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Hole #5: In the Style of Walter Travis (1861-1927)


Golf’s Grand Old Man, Austrailian Walter Travis, moved to America at age 23, took up golf at age 36, and won three U.S. Amateurs by age 42. He learned the design trade as a consultant to John Duncan Dunn at the turn of the century, but didn’t gain notoriety as an architect until he remodeled his home course, Garden City Golf Club, for the 1914 U.S. Amateur. He spent the last dozen years of his life primarily as a course architect, creating difficult, heavily bunkered layouts such as Hollywood Golf Club in New Jersey, Westchester Country Club in New York, and the original 9 at Sea Island in Georgia. His last work was the Equinox Golf Links in Manchester, Vermont, completed shortly before his death. At his request, he was buried near the course.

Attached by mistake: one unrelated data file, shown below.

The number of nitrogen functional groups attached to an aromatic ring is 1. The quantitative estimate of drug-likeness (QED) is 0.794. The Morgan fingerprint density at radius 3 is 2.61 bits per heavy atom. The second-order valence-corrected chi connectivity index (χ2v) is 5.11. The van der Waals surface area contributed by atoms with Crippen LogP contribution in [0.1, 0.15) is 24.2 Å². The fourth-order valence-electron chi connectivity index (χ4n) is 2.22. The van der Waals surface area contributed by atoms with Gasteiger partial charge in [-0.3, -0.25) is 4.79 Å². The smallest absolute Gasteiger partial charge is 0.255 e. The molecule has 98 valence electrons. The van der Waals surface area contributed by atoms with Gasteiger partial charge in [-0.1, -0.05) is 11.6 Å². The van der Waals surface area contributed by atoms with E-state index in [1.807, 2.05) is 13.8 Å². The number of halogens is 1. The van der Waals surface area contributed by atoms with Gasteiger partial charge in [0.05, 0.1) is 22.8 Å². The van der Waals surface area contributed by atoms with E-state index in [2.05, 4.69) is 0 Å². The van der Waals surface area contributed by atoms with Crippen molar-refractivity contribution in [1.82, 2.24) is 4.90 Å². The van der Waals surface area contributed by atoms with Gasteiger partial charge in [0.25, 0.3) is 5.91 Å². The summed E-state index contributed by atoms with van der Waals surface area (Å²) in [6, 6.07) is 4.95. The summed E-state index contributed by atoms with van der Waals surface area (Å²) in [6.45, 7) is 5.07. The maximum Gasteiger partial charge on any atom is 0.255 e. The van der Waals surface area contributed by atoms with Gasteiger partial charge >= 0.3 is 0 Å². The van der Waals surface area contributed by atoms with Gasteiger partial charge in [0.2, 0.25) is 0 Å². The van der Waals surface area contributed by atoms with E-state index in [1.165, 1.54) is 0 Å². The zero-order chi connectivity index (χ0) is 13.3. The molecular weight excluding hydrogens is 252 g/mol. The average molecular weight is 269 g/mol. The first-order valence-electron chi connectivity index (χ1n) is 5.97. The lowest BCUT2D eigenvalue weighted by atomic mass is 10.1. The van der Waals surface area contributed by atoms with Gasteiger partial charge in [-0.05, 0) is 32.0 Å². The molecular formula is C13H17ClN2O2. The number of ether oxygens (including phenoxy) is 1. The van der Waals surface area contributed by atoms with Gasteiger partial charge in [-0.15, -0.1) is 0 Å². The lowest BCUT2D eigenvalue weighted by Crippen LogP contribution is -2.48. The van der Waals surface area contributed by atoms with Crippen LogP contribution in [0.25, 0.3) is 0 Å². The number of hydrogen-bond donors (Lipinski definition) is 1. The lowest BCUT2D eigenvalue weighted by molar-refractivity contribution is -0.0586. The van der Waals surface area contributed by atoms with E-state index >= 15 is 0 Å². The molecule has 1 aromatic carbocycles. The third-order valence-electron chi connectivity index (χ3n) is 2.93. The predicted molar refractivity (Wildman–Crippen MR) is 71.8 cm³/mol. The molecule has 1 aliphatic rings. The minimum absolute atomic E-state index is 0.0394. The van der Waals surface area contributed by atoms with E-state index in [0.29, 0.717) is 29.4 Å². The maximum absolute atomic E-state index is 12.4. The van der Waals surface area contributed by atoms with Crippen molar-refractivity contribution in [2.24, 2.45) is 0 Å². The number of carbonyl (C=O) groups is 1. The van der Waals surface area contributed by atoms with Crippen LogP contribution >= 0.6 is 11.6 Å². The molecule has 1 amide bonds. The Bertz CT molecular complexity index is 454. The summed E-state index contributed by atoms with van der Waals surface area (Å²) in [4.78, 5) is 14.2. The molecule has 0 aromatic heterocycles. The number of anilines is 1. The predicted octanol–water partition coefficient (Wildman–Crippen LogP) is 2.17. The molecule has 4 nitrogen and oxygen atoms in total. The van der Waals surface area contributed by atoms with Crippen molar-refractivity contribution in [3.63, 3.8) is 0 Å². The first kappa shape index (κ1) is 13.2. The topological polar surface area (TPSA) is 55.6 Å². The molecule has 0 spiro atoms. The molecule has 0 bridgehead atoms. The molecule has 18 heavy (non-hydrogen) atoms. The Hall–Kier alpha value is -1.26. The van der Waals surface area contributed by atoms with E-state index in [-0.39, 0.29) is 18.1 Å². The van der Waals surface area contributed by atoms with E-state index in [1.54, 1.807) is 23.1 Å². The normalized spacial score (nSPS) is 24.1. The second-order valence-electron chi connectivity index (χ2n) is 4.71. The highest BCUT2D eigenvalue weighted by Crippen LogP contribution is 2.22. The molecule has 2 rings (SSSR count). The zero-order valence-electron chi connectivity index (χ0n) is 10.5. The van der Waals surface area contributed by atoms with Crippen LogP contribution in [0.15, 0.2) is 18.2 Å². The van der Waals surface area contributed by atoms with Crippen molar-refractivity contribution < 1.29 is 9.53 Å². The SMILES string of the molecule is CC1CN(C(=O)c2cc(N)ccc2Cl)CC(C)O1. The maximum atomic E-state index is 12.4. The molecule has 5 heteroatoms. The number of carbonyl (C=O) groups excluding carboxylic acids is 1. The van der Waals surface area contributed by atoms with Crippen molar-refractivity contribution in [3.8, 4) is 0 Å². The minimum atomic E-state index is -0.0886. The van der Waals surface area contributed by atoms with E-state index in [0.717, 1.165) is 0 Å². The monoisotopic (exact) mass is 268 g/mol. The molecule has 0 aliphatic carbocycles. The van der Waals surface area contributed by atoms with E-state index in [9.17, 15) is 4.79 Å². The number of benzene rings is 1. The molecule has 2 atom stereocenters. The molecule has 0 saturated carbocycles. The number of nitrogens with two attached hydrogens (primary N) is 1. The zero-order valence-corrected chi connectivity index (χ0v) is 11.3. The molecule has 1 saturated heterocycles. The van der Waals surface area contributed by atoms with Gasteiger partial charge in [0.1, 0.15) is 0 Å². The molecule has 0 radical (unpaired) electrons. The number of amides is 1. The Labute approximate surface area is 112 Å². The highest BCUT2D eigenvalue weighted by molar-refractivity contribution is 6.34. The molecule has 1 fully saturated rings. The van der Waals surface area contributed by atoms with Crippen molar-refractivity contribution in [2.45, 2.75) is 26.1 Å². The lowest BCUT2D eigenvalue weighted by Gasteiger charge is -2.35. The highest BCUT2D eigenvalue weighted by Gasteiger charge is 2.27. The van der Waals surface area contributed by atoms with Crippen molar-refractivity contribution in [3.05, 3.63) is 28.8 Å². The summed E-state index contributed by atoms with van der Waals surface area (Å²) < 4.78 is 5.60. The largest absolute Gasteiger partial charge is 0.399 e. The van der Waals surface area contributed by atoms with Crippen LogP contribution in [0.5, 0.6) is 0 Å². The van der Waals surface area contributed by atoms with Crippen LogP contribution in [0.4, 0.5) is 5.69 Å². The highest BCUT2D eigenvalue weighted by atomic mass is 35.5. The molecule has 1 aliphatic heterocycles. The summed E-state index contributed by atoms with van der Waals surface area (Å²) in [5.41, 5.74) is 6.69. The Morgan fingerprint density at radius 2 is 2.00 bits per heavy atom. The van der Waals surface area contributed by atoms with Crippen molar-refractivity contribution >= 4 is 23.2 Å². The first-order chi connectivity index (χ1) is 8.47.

If you made a bad shot on a a Walter Travis golf hole, his friend A.W. Tillinghast once joked, he didn’t need to ask the caddie where his ball was. “I know it’s in a bunker.” Reflecting the penal nature of Travis’ architecture, our 5th is littered with pot bunkers and “chocolate drop” moguls, two favorite Travis design features. We divided the green with a ridge line, just as he often did. The back half of the green slopes to the rear, so an approach to the back pin position should be bounced onto the green to roll back to the flag.